by CLIFF AND NANCY HILL The dreaded “lake effect” that results oftentimes in heavy snows and brings dismay to most people, at the same time, is embraced by the Lake Michigan lakeshore vineyards and wine makers of Michigan. Their proximity to Lake Michigan and its prevailing westerly winds across 50 miles of open water, even in winter, provides temperature modification that protects the vineyards’ grapevines from winter damage. Because of this “good side” of the lake-effect phenomenon, Michigan has become a real player in the winemaking industry. Recently we learned that, for the first time ever, U.S. wine sales topped France. Americans bought more wine overall in 2010 while at the same time practicing moderation by consuming only 2.6 gallons per capita as compared to 12.2 gallons a year for the French. This was great news to Michigan winemakers. We, your reporters, consider ourselves wine aficionados who, in embracing the “Pure Michigan” concept, only purchase and consume wines that are produced in Michigan. As with farm produce, we strive also to think locally. So on a recent Saturday evening after a short 60-mile drive, we arrived at Fenn Valley Vineyards just east of Fennville. We were there to support and partake of the annual Pre-release Winemaker’s Dinner hosted by Doug Welsch, Fenn Valley’s owner and winemaker. In the setting of a gourmet meal, we were given the opportunity to experience six pre-release wines in the very best way possible: with paired food courses. What a setting it was! We found ourselves in the company of 132 wine lovers as we settled down to an educational evening of superb food complemented with the perfect wine variety. With white linen napery, 22 round tables each seating six were resplendent with fresh tulip floral pieces, fine china and silver settings, along with rows of six wine glasses radiating spoke-like from the table’s center. The wine glasses, to each person’s right, were matched to and to be filled with the wine being served with each of the meal’s six courses. But before even being seated, guests mingled and were invited to enjoy the tasting of sparkling wines (both dry and sweet) as they began to know one another while grazing from a table laden with crackers and an array […]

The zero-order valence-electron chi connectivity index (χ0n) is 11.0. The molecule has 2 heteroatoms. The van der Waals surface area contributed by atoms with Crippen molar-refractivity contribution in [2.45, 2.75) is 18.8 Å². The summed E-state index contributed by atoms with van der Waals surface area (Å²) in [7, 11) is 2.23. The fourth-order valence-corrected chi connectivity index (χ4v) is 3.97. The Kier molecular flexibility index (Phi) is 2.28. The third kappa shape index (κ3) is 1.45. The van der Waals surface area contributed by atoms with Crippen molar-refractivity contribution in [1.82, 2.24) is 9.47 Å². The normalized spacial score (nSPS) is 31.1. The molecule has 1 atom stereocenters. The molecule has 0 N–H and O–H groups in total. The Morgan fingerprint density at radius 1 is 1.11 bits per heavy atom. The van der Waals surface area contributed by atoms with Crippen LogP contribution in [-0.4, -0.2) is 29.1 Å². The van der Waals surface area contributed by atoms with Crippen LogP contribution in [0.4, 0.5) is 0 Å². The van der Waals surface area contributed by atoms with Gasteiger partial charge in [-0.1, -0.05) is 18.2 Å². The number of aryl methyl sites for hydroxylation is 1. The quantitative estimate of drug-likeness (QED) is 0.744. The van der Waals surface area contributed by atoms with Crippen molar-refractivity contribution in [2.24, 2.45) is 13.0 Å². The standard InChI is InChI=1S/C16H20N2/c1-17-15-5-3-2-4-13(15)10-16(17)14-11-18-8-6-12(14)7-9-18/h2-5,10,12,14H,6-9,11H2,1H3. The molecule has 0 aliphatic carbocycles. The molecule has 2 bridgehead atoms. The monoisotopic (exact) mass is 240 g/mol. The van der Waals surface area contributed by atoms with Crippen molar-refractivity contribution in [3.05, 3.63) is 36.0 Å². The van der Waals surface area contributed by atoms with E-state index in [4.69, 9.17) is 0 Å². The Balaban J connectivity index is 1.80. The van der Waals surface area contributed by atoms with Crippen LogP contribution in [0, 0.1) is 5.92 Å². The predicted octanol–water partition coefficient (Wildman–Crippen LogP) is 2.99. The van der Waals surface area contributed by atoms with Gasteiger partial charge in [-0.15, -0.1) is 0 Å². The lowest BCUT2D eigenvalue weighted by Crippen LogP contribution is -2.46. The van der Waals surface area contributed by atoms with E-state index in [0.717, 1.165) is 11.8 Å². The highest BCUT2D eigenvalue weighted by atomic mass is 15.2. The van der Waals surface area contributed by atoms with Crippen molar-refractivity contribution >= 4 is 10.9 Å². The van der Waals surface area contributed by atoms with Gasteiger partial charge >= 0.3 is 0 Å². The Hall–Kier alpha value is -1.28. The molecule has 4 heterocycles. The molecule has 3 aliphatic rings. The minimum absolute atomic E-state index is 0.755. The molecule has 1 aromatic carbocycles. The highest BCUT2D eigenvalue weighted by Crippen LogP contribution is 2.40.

Having weathered the economic storm that has ravaged the state and nation, Rockford’s premier destination for exclusive wines and beers is proud to celebrate its one year anniversary. “We opened the doors last February, wanting to share our love of beer and wine with downtown Rockford,” said co-owner Sue Ten Broeke, “In the year since, we have strived to expand our selection, and our regulars are happy we’ve done so.” And they are not done expanding their inventory. “We are currently looking at expanding our business to include beer-making supplies,” said Sue’s husband and co-owner Bill Ten Broeke. “There are few places on this end of town where brewers are able to buy supplies.” Bill knows the ins and outs of home brewing as he has long brewed his own beer at home. Their selection of hundreds of wines and beers come from the immediate area as well as the other side of the globe. “We are happy to be selling what we can from Michigan breweries and wineries and are even starting to carry vodka, gin, whiskey, and rum from local distilleries like New Holland and Divine,” said Bill. The store also has a full selection of spirits, mixers, and a wide selection of gourmet groceries. “We’re especially excited to carry the entire line of Brownwood Farms mustards, jellies, and salsas,” said Sue, “They’re out of Traverse City, and many of their sauces are award winning.” Bill and Sue strive to carry local, organic, and fair trade goods whenever possible. Custom gift baskets are also available. The store, located at 126 Courtland in downtown Rockford, was previously home to the American Legion – which was remodeled and is now home to several new stores. More information can be found at their website, www.RockfordDryDock.com, or by calling the store at 616.884.0700.